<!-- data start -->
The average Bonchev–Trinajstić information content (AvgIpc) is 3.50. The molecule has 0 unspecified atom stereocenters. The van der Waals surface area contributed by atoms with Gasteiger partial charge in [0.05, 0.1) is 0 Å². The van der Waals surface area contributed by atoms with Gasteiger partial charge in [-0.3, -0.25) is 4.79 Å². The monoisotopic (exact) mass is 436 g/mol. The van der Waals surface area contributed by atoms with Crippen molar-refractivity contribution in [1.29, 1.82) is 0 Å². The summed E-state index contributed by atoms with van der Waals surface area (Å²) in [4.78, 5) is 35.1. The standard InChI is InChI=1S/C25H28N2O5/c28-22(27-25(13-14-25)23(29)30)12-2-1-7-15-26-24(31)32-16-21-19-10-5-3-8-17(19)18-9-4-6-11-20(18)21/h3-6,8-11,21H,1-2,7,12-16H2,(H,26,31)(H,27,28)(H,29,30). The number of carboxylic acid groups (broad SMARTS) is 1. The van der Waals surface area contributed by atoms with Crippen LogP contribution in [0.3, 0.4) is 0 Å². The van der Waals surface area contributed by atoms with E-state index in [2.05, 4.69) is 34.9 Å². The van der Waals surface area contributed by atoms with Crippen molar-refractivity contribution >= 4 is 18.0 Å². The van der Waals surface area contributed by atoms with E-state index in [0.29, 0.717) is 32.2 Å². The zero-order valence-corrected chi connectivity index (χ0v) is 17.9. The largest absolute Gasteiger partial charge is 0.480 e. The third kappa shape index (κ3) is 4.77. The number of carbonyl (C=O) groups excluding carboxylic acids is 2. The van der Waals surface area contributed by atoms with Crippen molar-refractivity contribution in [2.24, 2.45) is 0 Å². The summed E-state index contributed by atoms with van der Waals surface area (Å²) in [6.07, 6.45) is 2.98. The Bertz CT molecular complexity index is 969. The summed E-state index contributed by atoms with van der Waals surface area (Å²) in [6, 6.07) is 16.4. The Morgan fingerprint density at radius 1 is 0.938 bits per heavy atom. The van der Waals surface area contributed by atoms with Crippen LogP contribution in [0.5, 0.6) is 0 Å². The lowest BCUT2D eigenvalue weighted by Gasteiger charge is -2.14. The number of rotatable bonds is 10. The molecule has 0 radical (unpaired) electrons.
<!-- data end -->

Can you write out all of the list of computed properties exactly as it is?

The average Bonchev–Trinajstić information content (AvgIpc) is 3.50. The molecule has 0 unspecified atom stereocenters. The van der Waals surface area contributed by atoms with Gasteiger partial charge in [0.05, 0.1) is 0 Å². The van der Waals surface area contributed by atoms with Gasteiger partial charge in [-0.3, -0.25) is 4.79 Å². The monoisotopic (exact) mass is 436 g/mol. The van der Waals surface area contributed by atoms with Crippen molar-refractivity contribution in [1.29, 1.82) is 0 Å². The summed E-state index contributed by atoms with van der Waals surface area (Å²) in [4.78, 5) is 35.1. The standard InChI is InChI=1S/C25H28N2O5/c28-22(27-25(13-14-25)23(29)30)12-2-1-7-15-26-24(31)32-16-21-19-10-5-3-8-17(19)18-9-4-6-11-20(18)21/h3-6,8-11,21H,1-2,7,12-16H2,(H,26,31)(H,27,28)(H,29,30). The number of carboxylic acid groups (broad SMARTS) is 1. The van der Waals surface area contributed by atoms with Crippen LogP contribution in [0.3, 0.4) is 0 Å². The van der Waals surface area contributed by atoms with E-state index in [2.05, 4.69) is 34.9 Å². The van der Waals surface area contributed by atoms with Crippen molar-refractivity contribution >= 4 is 18.0 Å². The van der Waals surface area contributed by atoms with E-state index in [0.29, 0.717) is 32.2 Å². The zero-order valence-corrected chi connectivity index (χ0v) is 17.9. The largest absolute Gasteiger partial charge is 0.480 e. The third kappa shape index (κ3) is 4.77. The number of carbonyl (C=O) groups excluding carboxylic acids is 2. The van der Waals surface area contributed by atoms with Crippen molar-refractivity contribution in [2.24, 2.45) is 0 Å². The summed E-state index contributed by atoms with van der Waals surface area (Å²) in [6.07, 6.45) is 2.98. The Bertz CT molecular complexity index is 969. The summed E-state index contributed by atoms with van der Waals surface area (Å²) in [6, 6.07) is 16.4. The Morgan fingerprint density at radius 1 is 0.938 bits per heavy atom. The van der Waals surface area contributed by atoms with Crippen LogP contribution in [0.5, 0.6) is 0 Å². The lowest BCUT2D eigenvalue weighted by Gasteiger charge is -2.14. The number of rotatable bonds is 10. The molecule has 0 radical (unpaired) electrons.